Heritage Florida Jewish News - Central Florida's Independent Jewish Voice

By Jonathan Rosenblum
Jewish Media Resources 

Pushing Death

 

April 28, 2017



Recently, I had a chance to spend a day with one of my closest friends from law school. Near the end of our time together, he shared the story of the passing of his mother whom I had the pleasure of meeting many decades ago.

Towards the end the end of her life, she was hospitalized with pneumonia. The doctor told her oldest son that she would not be able regain her strength unless a feeding tube was inserted. Her son decided against the feeding tube on the grounds that his mother had lived a full life—she was then 96—and that the operation entailed certain risks and might be painful.

When my friend went to visit his mother in hospice, he was shocked to find that all her medications had been stopped as well. He asked his brother what was going on, and his brother told him that everything was being done to ensure the smoothest, most painless passage to the next world.

“But have you asked Mama what she wants?” my friend asked. The two brothers agreed that they would put the question their mother together. They sat in her room, one either side of her, each holding one of her hands, while the older son explained the choices that he had made. He concluded by asking his devoutly religious mother, whether she was prepared to meet her Maker.

“Well, son, I don’t think I am—at least not quite yet,” she replied. My friend related that at that moment he felt like jumping up and cheering. Over the next two months, his mother proceeded to eat herself out of hospice entirely.

Why was I so struck by this story? Because it provides a good example of how the societal emphasis on the quality of life has warped our thinking and perverted our most basic moral intuitions.

My friend’s older brother loved his mother dearly. There can be no question of an ill motive in his decisions: Yet so sincerely did he believe that he was acting in his mother’s best interests by helping her gently let go of life that he did not even bother to ask her what she wanted.

Justice Neil Gorsuch chronicles in his book “The Future of Euthanasia and Assisted Suicide” the slippery slope that inevitably follows when one departs from the traditional view of the sanctity of life.

Already 20 years ago, the Second and Ninth Circuits both endorsed a broad constitutional right to assisted suicide for competent, terminally ill persons. Though the Supreme Court narrowly overturned both decisions, a majority of the justices appeared prepared to recognize a right to assisted suicide in particular circumstances.

The Netherlands is the country with the longest experience with euthanasia and assisted suicide going back to a 1984 statute. The autonomy argument has now been extended in the Netherlands to non-terminally ill patients and to include forms of suffering that are not physical. In addition, it has been extended to children as young as twelve years old, as long that child possesses a reasonable understanding of his interests and obtains parental consent. By 16, parental consent is no longer required. According to a large survey of Dutch physicians, by 1990 there were already 8,750 deaths, or 7 percent of all deaths in the Netherlands, as a consequence of active intervention to shorten life or withdrawal of medical treatment for the same purpose, without the explicit consent of the victims.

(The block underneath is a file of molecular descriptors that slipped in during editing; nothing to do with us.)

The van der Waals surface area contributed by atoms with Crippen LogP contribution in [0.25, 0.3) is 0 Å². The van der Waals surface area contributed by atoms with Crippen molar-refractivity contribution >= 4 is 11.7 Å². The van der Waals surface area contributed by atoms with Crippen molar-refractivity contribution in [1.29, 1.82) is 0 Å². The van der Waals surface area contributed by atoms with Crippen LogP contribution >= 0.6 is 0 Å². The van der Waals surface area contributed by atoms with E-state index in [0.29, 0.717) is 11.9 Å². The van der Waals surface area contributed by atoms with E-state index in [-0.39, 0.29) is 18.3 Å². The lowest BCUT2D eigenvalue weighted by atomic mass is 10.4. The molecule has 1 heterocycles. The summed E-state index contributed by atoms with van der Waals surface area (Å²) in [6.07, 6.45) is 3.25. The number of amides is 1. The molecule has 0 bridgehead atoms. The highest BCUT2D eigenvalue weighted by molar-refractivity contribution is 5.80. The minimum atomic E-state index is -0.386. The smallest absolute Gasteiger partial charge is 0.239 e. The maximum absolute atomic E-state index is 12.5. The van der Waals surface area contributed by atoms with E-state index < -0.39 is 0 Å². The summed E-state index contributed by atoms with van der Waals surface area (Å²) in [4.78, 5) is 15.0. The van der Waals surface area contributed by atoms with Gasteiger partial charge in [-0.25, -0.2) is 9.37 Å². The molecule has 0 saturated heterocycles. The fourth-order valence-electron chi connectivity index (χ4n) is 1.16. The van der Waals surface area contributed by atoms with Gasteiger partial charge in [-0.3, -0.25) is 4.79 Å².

In 2015, the Canadian Supreme Court found a constitutional right to physician-assisted suicide and gave the Canadian parliament a year to draft an appropriate statute guaranteeing that “right.” Though the statute recognized a physician’s right not to assist in such a suicide for reasons of conscience, the provincial medical associations were delegated authority to draft regulations concerning the obligations of physicians under the statute.

The College of Physicians and Surgeons of Ontario issued regulations requiring physicians who refuse to assist in a suicide for reasons of religion or conscience to nevertheless refer the patient to another physician who is prepared to assist the suicide. (Ontario includes Toronto and is home to the largest number of Jewish physicians of any province in Canada.)

Failure to do so, according to the regulations, will be considered “abandonment” of the patient. The College of Physicians and Surgeons has the power to revoke the licenses of non-complying physicians. Providing “effective referral,” according to the College, is not “assisting” in a suicide, and therefore cannot be said to violate the conscience of the referring physician